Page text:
Retail Dive, April 21, 2015
Jersey City, NJ’s planning board earlier this month overwhelmingly approved a measure to limit chain stores in an effort to preserve the town’s downtown character. “Mom-and-pop-type retailers protect that and foster that [character] and encourage that,” Mayor Steve Fulop said.
The move, which now goes to the City Council for approval, would limit chain stores from setting up shop in ground-level spaces in certain locations downtown. The limits affect retailers and restaurants with “multiple locations within the region that exhibit standardized characteristics such as logos, menus, store decor,” among others. Such chains could occupy a maximum of 30% percent of ground-floor commercial space downtown.
The measure isn’t all encompassing — areas on the waterfront are exempt and chain grocery stores aren’t included. But Fulop says he’d like to see the restrictions go wider. Businesses, not surprisingly, objected, saying it was government overreach and bad for the city.
“We totally are obviously supportive of a vibrant, independent retail sector in the city, but to artificially try to control market forces is troubling,” said John Holub, president of the New Jersey Retail Merchant Association.
Here, Retail Dive takes a look at some of the reasoning behind these restrictions, which aren’t really new, and how retailers both big and small can actually work within them.
The case against ‘sameness’
Jersey City’s measure isn’t revolutionary. Rather, it’s just one example of one approach of how one town has moved to protect its streetscape identity. As many downtown cities enjoy renewed prosperity in recent decades, they’ve made many moves, like tax credits and various limitations against chains, that planners see as preserving unique characteristics and smaller home-grown businesses.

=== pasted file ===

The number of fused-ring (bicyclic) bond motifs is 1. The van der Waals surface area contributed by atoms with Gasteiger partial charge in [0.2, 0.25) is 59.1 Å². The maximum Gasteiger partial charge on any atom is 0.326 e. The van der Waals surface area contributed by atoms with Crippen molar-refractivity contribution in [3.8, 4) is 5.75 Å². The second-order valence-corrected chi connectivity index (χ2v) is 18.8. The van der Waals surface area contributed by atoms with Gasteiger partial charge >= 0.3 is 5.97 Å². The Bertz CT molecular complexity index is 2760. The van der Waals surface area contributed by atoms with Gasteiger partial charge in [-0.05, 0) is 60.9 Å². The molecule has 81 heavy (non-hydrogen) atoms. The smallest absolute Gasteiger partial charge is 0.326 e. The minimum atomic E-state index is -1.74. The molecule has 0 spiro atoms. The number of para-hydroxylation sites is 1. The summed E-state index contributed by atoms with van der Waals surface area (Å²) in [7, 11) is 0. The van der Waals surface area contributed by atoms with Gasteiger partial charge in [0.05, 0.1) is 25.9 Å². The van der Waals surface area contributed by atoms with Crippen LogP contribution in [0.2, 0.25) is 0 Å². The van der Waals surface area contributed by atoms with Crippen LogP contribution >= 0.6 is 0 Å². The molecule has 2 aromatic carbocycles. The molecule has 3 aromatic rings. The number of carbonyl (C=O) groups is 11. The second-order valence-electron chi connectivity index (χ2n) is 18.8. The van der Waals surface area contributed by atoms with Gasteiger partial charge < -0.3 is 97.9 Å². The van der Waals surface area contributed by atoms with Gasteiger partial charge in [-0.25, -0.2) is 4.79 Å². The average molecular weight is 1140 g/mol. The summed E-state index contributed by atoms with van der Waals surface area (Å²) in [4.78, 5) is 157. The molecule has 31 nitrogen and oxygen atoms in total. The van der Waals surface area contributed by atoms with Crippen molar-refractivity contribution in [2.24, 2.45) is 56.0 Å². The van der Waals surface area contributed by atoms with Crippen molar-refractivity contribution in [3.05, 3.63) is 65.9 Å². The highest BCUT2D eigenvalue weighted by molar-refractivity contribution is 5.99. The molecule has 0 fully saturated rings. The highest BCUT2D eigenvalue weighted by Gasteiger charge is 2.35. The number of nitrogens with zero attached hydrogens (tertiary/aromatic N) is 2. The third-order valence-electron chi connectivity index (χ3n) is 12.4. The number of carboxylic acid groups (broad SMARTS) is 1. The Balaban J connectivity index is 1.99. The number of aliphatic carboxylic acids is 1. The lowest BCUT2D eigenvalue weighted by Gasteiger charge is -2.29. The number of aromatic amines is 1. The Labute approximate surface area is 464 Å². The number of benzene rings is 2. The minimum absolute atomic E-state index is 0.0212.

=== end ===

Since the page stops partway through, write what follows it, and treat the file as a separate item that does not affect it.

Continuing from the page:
“Chain store proliferation has weakened local economies, eroded community character, and impoverished civic and cultural life. Moreover, consolidation has reduced competition and may harm consumers over the long-term,” Institute for Local Self-Reliance co-director Stacy Mitchell said in a 2000 speech. “Contrary to conventional wisdom, the decline of independent businesses is not inevitable, nor is it simply the result of free market forces. Rather, public policy has played a major role, particularly through tax incentives and other development subsidies that give national chains a significant advantage. Meanwhile, a growing number of communities are taking a different approach. They are adopting land use rules that deter chain stores and actively encourage local ownership.”
San Francisco is the largest city in the country so far to institute such rules. The city defines a chain as businesses with at least eleven stores nationwide and standardized logos, designs, and merchandise, what proponents of these rules often deride as “sameness.”
The rules have given the city’s neighborhoods an opportunity to hold on to their distinctiveness. It’s not that chains can’t have their eleventh store in San Francisco, but companies do have to go through a public process to argue the benefits their stores would bring to the area.
The ideal town feel
In the end, it’s a rare community that strictly bans all chains from its downtown, no matter how historic or quaint. Even cities and towns that put a premium on their sense of place benefit from having a mix of local and national retail establishments that reflect a healthy economy and give residents and visitors a variety of reasons to hang out.
“Ideally, a community should have a healthy mix of independently-owned local, quality businesses, as well as some revenue-generating chains,” writes Rosabella Alvarez-Calderon, an expert in the “negotiated urban landscape.” “Ultimately, though, it all boils down to a simple question: how does a community define economic and social ‘success?’”